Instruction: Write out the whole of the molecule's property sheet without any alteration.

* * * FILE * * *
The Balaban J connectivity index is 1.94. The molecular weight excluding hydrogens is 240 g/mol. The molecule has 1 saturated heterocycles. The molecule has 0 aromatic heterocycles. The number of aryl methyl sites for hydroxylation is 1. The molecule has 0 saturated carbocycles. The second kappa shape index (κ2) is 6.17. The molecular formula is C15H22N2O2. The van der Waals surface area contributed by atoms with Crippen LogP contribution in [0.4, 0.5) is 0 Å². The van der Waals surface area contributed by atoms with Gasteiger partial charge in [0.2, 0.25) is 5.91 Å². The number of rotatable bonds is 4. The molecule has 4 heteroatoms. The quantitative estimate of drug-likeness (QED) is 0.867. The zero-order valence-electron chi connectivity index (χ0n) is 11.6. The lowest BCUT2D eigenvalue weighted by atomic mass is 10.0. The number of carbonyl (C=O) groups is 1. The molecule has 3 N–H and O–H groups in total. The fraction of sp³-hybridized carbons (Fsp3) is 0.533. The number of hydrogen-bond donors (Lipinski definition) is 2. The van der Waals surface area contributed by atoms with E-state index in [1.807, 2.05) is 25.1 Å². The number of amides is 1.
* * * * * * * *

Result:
The Balaban J connectivity index is 1.94. The molecular weight excluding hydrogens is 240 g/mol. The molecule has 1 saturated heterocycles. The molecule has 0 aromatic heterocycles. The number of aryl methyl sites for hydroxylation is 1. The molecule has 0 saturated carbocycles. The second kappa shape index (κ2) is 6.17. The molecular formula is C15H22N2O2. The van der Waals surface area contributed by atoms with Crippen LogP contribution in [0.4, 0.5) is 0 Å². The van der Waals surface area contributed by atoms with Gasteiger partial charge in [0.2, 0.25) is 5.91 Å². The number of rotatable bonds is 4. The molecule has 4 heteroatoms. The quantitative estimate of drug-likeness (QED) is 0.867. The zero-order valence-electron chi connectivity index (χ0n) is 11.6. The lowest BCUT2D eigenvalue weighted by atomic mass is 10.0. The number of carbonyl (C=O) groups is 1. The molecule has 3 N–H and O–H groups in total. The fraction of sp³-hybridized carbons (Fsp3) is 0.533. The number of hydrogen-bond donors (Lipinski definition) is 2. The van der Waals surface area contributed by atoms with E-state index in [1.807, 2.05) is 25.1 Å². The number of amides is 1.